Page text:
Analytical Hypnosis is designed to help you uncover (or recover) previously hidden or repressed experiences from your past that may be the original cause of the anxiety that you feel today and now label as your “phobia”.

By uncovering these hidden emotional experiences you will be able to make much more sense of your fears and phobias and it is our experience that following a successful course of analytical hypnotherapy that fears and phobias can be significantly reduced or even removed completely.


Often stress and worry symptoms can be part of an issue concerning a chronic or continued feeling of Depression.   We all go through spells of feeling down, but when you're depressed, you feel persistently sad for weeks or months rather than just a few days.

Some people still think that depression is trivial and not a genuine health condition. This is NOT correct. Depression is a real illness with real symptoms, and it's not a sign of weakness or something you can 'snap out of' by 'pulling yourself together'. However, not everybody suffering Depression is affected in the same way and this has led to it being regarded as “just poor thinking”.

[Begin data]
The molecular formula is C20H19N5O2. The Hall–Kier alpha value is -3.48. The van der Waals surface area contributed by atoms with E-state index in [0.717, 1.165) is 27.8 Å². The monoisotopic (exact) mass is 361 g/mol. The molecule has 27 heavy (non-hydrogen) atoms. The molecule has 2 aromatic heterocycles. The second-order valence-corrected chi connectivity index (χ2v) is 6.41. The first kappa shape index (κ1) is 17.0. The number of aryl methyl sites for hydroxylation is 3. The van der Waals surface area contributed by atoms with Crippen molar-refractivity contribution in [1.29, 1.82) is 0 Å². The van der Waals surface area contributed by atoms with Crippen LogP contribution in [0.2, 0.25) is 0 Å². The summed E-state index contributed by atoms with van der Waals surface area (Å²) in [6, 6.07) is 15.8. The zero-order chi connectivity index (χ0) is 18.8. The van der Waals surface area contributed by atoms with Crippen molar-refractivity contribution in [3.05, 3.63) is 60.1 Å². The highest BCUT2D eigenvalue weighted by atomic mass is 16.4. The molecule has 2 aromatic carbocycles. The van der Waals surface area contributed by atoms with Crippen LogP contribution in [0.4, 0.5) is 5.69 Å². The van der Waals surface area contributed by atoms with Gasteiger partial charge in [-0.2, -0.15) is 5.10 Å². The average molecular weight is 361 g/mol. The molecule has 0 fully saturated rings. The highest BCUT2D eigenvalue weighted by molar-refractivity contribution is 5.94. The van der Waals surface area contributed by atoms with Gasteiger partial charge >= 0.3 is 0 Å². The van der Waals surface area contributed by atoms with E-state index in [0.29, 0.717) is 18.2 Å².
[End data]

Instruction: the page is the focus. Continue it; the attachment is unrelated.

The good news is that with the right treatment and support, most people can make a full recovery from depression.

How do I know?

Depression affects people in many different ways and can cause a wide variety of symptoms.

These can range from feelings of sadness and hopelessness to losing interest in the things you used to enjoy. You may feel tearful or experience Anxiety.

There can also be physical symptoms such as feeling constantly tired, sleeping badly, having no appetite or a loss of sex drive.

The severity of the symptoms varies from individual to individual. At its mildest, you may simply feel persistently low, while at its most severe, depression can make you feel suicidal and that life is no longer worth living.

It's important to seek help from your Doctor if you think you may be depressed.  Many people wait far too long before seeking help for depression, but it's best not to delay. The sooner you see a doctor, counsellor or therapist, the sooner you can be on your way to recovery.

Sometimes there may be a trigger for your depression. Life-changing events, such as bereavement, or losing your job or even having a baby, can bring it on and it must be remembered that some of the “depressive” feelings experienced following the loss of a close relative are perfectly normal.

People with a family history of depression are also more likely to experience depression themselves.